Category: Other stuff
Date: 05 September 2002
Everyone has done it at some point. The old all-nighter. As the day begins to draw to a close you suddenly realise just how much you still have to do and how that 9 'o clock deadline tomorrow morning just isn't going to go away. Why? Because that's when the client wants it. And the client always gets what the client wants.
At this point, some people sigh and resign themselves to a night in the office. Others, myself included, grimly say 'no way' and create a detailed time plan which proves that the whole job will take no more than 3 hours to complete so getting to that BBQ at 9:30pm won't be a problem. You ring your friends to tell them this.
You ring them again at 8pm, when two hours of concentrated work have not yielded all the results you'd hoped for and finishing at 9pm is beginning to look a little optimistic. Others around you have got out the Chinese take-away menu and you find yourself thinking, 'well, I am hungry, maybe some food now and just drinks later would be a good idea'.
By the time you finish eating it is 9:30pm and you have been handed more things to do. There are also a few outstanding items on your original task list and you feel a sudden rush of panic as you realise that you are already 2 hours behind schedule.
You create a new time plan, which effectively demonstrates that you can now expect to finish at around midnight. Your friends call you and ask you where the hell you are. You meekly tell them that you won't be coming round after all, but have a drink on me. They are sympathetic and wish you luck.
So you get down to it again. The hours roll by. Someone has put on a CD. It is the soundtrack to Amelie and will put you in a good mood they say. You ignore them and continue to stare intently at your computer screen. The music is quite soothing however and you find yourself relaxing a bit.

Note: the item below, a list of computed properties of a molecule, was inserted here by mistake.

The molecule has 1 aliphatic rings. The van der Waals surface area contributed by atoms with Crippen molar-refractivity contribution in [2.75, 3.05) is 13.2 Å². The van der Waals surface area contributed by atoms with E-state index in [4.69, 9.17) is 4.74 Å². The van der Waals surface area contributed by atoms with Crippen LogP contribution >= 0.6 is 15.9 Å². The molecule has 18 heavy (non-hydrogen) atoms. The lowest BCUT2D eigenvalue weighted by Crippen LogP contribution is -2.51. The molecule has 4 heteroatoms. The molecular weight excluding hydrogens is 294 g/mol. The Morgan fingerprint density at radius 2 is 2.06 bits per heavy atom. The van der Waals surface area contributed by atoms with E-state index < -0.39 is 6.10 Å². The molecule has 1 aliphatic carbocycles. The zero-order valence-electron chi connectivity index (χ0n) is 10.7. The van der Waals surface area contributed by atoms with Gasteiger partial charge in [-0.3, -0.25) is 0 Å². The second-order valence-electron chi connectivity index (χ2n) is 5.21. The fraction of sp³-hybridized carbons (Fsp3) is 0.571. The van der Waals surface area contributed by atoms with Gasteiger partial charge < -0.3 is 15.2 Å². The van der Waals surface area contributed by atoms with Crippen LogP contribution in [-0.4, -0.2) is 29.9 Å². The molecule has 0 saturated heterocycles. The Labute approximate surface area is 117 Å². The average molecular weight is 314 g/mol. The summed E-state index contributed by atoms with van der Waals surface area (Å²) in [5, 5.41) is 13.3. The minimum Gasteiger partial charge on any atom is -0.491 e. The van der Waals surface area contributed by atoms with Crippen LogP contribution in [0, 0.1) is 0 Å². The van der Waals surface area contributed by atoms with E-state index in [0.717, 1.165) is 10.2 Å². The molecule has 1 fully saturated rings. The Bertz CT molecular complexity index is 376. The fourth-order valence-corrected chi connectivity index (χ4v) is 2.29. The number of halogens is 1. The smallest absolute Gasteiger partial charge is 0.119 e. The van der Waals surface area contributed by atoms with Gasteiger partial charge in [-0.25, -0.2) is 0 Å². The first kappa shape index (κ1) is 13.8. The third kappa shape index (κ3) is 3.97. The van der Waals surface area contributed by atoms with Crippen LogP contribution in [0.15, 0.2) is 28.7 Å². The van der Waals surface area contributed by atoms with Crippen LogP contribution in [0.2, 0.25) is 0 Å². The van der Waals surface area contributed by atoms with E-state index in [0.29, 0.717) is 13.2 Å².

You notice a curious change in atmosphere as midnight approaches. Everyone appears to be settling in for the night and with this resignation comes a certain good humour. Someone giggles. You look up in disgust and shake your head - 'not all of us are going to be here till morning' you think.
One of your spreadsheets develops a bug. You cannot figure it out. It is 2:30am and almost everyone else has gone home. You furiously try to kick your tired brain into action. A drunken phone call from one of your mates at the BBQ fills you with sadness and you feel very alone.
At 4am the doors rattle and you are jerked from a semi-stupor into a confused state of panic, thinking there must be a break in. You briefly see a way out of your crisis. But it is only the cleaners. They stare at you curiously and go about their business.
You finally reach breaking point at 6am and stumble to the communal seating area for some shut-eye. You've sorted the bug but that leaves most of your actual work still to be done. You curl up on one of the seats and instantly fall asleep.
An hour later you're back in front of your computer. You look a mess. At 8am the Managing Director arrives and tells you that you look a mess, 'but did you manage to get everything done?' You nod in a daze and get a pat on the back which almost knocks you over. 'Well done! Now I just have to do my bit and then we can send it out by the end of play today'. You feel like screaming.
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